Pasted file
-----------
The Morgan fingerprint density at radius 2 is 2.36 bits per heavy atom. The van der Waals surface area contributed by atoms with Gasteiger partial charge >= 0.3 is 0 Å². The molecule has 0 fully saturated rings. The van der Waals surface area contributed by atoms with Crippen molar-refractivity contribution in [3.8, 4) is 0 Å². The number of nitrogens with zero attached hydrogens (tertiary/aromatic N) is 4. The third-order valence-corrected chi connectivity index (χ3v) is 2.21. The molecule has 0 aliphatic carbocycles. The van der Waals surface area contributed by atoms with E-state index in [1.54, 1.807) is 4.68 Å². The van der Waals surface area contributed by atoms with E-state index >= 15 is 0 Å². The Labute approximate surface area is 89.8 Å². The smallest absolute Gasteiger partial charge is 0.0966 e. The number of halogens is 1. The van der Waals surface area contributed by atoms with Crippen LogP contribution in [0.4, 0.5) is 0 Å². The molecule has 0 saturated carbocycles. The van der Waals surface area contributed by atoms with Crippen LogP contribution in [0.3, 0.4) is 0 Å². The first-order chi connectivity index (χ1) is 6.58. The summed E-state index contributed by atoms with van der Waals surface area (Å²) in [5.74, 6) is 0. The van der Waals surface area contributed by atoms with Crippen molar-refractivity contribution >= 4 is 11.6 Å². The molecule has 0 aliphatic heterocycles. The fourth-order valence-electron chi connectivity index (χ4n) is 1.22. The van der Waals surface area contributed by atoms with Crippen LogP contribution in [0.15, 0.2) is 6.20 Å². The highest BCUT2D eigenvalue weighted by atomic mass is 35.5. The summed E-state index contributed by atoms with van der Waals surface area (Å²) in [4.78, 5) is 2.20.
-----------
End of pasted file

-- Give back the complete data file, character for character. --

The Morgan fingerprint density at radius 2 is 2.36 bits per heavy atom. The van der Waals surface area contributed by atoms with Gasteiger partial charge >= 0.3 is 0 Å². The molecule has 0 fully saturated rings. The van der Waals surface area contributed by atoms with Crippen molar-refractivity contribution in [3.8, 4) is 0 Å². The number of nitrogens with zero attached hydrogens (tertiary/aromatic N) is 4. The third-order valence-corrected chi connectivity index (χ3v) is 2.21. The molecule has 0 aliphatic carbocycles. The van der Waals surface area contributed by atoms with E-state index in [1.54, 1.807) is 4.68 Å². The van der Waals surface area contributed by atoms with E-state index >= 15 is 0 Å². The Labute approximate surface area is 89.8 Å². The smallest absolute Gasteiger partial charge is 0.0966 e. The number of halogens is 1. The van der Waals surface area contributed by atoms with Crippen LogP contribution in [0.4, 0.5) is 0 Å². The molecule has 0 saturated carbocycles. The van der Waals surface area contributed by atoms with Crippen LogP contribution in [0.3, 0.4) is 0 Å². The first-order chi connectivity index (χ1) is 6.58. The summed E-state index contributed by atoms with van der Waals surface area (Å²) in [5.74, 6) is 0. The van der Waals surface area contributed by atoms with Crippen molar-refractivity contribution >= 4 is 11.6 Å². The molecule has 0 aliphatic heterocycles. The fourth-order valence-electron chi connectivity index (χ4n) is 1.22. The van der Waals surface area contributed by atoms with Crippen LogP contribution in [0.15, 0.2) is 6.20 Å². The highest BCUT2D eigenvalue weighted by atomic mass is 35.5. The summed E-state index contributed by atoms with van der Waals surface area (Å²) in [4.78, 5) is 2.20.